Originally created 09/30/05

Pfizer to close Augusta plant



Pfizer Inc. will close its Augusta pharmaceutical plant in early 2006, citing a failed attempt to sell the facility as an ongoing operation, company officials announced Thursday.

The closing will eliminate more than 180 jobs.

"We've pulled out all the stops to market this plant," Pfizer spokesman Bryant Haskins said. "In the end, we were unfortunately unable to find a buyer."

During the past 14 months, the company sent out more than 10,000 brochures to market the plant, returned 1,000 telephone inquiries, signed 50 confidentially agreements with interested parties and gave 10 plant tours in hopes of finding a buyer.

Mr. Haskins said some of the potential buyers said the Lovers Lane facility was larger than they needed. Others chose to expand existing facilities instead of buying a new one, he said.

The company announced in July 2004 that it intended to find a buyer after determining it no longer needed Augusta's manufacturing facility.

The plant once produced the active ingredients for the arthritis drugs Bextra and Celebrex. It now makes ingredients for anti-bacteria and anti-arrythmic drugs and diuretics.

Pfizer acquired the plant in 2003, when it bought rival company Pharmacia. Pfizer has been reducing duplicate operations around the globe ever since. Mr. Haskins said the company wants to reduce its facilities from 93 to 69.

Employees at the 22-year-old facility include many "highly trained" engineers, Mr. Haskins said.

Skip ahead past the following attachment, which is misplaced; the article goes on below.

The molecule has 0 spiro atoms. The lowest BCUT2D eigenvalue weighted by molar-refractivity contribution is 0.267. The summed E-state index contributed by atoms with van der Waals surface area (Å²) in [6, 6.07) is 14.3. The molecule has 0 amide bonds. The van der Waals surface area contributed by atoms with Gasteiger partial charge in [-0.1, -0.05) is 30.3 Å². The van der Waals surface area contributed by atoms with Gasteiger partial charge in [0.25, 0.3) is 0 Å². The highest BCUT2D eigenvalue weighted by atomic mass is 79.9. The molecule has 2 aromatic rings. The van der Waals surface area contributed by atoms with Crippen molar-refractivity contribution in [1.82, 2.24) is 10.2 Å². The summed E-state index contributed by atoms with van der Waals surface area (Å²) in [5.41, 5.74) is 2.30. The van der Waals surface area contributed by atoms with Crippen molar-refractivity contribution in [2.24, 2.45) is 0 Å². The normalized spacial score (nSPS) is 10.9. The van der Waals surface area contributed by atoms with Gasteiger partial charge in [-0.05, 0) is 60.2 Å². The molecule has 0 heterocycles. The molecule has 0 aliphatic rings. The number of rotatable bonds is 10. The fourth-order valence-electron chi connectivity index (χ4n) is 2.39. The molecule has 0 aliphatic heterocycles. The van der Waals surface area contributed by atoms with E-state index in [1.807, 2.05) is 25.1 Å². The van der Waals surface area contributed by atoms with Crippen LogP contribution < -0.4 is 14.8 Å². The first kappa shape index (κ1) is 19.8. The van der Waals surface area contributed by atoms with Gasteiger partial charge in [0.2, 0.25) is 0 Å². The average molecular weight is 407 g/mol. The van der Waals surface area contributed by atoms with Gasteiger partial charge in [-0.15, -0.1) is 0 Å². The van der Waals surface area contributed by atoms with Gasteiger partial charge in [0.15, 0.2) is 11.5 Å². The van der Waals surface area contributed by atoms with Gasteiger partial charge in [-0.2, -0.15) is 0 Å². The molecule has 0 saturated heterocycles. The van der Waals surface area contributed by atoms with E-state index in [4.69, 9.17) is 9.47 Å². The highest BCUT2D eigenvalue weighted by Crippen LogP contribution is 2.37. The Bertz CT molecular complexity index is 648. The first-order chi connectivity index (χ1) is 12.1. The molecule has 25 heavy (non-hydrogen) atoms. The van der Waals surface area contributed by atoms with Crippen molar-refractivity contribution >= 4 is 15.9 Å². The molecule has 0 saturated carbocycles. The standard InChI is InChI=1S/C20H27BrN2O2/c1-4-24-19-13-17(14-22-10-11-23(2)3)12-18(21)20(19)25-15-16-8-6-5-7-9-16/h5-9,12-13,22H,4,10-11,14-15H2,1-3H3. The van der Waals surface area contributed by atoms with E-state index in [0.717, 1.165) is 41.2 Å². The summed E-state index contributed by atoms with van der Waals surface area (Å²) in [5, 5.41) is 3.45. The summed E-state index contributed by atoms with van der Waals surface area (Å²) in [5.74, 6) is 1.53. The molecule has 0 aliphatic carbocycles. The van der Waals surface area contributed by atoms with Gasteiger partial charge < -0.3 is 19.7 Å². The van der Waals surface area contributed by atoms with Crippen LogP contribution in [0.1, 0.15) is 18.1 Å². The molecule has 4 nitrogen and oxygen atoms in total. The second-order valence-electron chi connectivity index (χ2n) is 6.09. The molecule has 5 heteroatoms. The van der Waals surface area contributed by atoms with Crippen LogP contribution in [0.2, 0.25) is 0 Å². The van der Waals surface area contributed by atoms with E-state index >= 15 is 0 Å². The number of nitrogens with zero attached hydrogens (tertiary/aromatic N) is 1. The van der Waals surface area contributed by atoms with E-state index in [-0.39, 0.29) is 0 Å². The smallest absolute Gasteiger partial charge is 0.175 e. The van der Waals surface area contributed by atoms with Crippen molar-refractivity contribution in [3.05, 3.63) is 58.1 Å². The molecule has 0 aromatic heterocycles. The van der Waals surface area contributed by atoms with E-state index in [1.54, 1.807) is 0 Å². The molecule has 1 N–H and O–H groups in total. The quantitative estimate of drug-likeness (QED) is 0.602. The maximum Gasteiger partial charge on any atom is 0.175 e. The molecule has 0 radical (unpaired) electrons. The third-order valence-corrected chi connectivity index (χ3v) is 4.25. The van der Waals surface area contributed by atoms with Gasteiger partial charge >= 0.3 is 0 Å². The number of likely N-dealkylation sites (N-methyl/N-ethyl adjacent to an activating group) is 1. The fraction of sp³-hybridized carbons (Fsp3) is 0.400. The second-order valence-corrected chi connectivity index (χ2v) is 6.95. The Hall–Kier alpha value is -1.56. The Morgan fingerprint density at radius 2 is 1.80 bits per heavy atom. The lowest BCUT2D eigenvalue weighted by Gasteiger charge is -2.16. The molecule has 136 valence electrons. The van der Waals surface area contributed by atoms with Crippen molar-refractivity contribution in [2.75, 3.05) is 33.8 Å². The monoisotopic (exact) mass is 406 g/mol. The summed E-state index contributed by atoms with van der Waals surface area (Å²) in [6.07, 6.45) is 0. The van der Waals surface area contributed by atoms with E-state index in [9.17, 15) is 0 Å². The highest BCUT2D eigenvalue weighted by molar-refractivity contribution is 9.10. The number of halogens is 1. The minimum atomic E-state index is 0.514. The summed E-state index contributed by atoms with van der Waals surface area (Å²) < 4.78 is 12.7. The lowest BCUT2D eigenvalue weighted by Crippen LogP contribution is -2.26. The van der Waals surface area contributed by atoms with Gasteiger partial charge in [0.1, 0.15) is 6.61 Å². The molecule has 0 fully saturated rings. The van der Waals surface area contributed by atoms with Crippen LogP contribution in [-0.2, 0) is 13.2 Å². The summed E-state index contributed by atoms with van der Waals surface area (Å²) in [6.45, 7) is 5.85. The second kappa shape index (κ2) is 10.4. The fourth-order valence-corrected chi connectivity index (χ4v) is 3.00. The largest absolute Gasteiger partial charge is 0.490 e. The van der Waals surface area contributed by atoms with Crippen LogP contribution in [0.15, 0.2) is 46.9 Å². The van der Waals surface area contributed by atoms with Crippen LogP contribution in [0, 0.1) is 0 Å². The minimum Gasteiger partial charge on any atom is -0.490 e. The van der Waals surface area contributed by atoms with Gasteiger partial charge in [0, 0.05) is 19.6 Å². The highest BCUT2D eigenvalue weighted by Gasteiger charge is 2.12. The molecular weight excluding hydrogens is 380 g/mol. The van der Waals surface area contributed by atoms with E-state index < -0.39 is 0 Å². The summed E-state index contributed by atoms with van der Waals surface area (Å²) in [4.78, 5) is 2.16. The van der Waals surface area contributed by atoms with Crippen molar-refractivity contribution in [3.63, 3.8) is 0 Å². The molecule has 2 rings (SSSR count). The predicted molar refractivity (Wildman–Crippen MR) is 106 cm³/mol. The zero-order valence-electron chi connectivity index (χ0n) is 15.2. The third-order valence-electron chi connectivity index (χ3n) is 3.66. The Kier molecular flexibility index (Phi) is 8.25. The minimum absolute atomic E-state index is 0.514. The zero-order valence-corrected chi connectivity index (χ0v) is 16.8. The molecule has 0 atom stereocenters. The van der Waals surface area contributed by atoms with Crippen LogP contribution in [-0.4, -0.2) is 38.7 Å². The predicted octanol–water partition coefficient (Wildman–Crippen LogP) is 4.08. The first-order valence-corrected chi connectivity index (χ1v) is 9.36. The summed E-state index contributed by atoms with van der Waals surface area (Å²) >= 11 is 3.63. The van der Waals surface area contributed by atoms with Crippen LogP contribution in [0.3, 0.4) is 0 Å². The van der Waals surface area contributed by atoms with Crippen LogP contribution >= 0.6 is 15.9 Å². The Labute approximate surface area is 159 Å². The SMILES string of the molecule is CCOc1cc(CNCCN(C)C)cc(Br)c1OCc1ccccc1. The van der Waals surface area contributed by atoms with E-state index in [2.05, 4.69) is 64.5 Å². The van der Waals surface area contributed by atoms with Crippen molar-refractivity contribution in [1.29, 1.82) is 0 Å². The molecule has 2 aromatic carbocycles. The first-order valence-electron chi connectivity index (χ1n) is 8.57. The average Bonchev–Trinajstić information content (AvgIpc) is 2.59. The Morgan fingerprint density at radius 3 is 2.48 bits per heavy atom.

Employees will receive 13-week severance packages and three weeks of pay for each year of service. Mr. Haskins said some employees will have an opportunity to transfer to other company facilities.

Some employees could be out of work as early as November, but most layoffs would occur during the first quarter of 2006, he said.

The 30-acre plant is still on the market, though Pfizer hasn't decided whether to sell it as a "closed facility," with equipment included, or as empty manufacturing space.

Walter Sprouse, the executive director of the Development Authority of Richmond County, said the agency will continue marketing the property. Selling the property as a fully-operational facility was a tough task, he said.

"Economic development is difficult as it is. This is an extremely specialized company," he said.

The Georgia Department of Labor will provide help for the workers in filing for unemployment, conducting job searches and other services from its Augusta Career Center on Greene Street.

Reach Tony Lombardo at (706) 823-3227 or tony.lombardo@augustachronicle.com.

What's Next:

The first round of layoffs is expected to begin in November, with the bulk of job losses occurring in the first quarter of 2006. The company will continue marketing the property.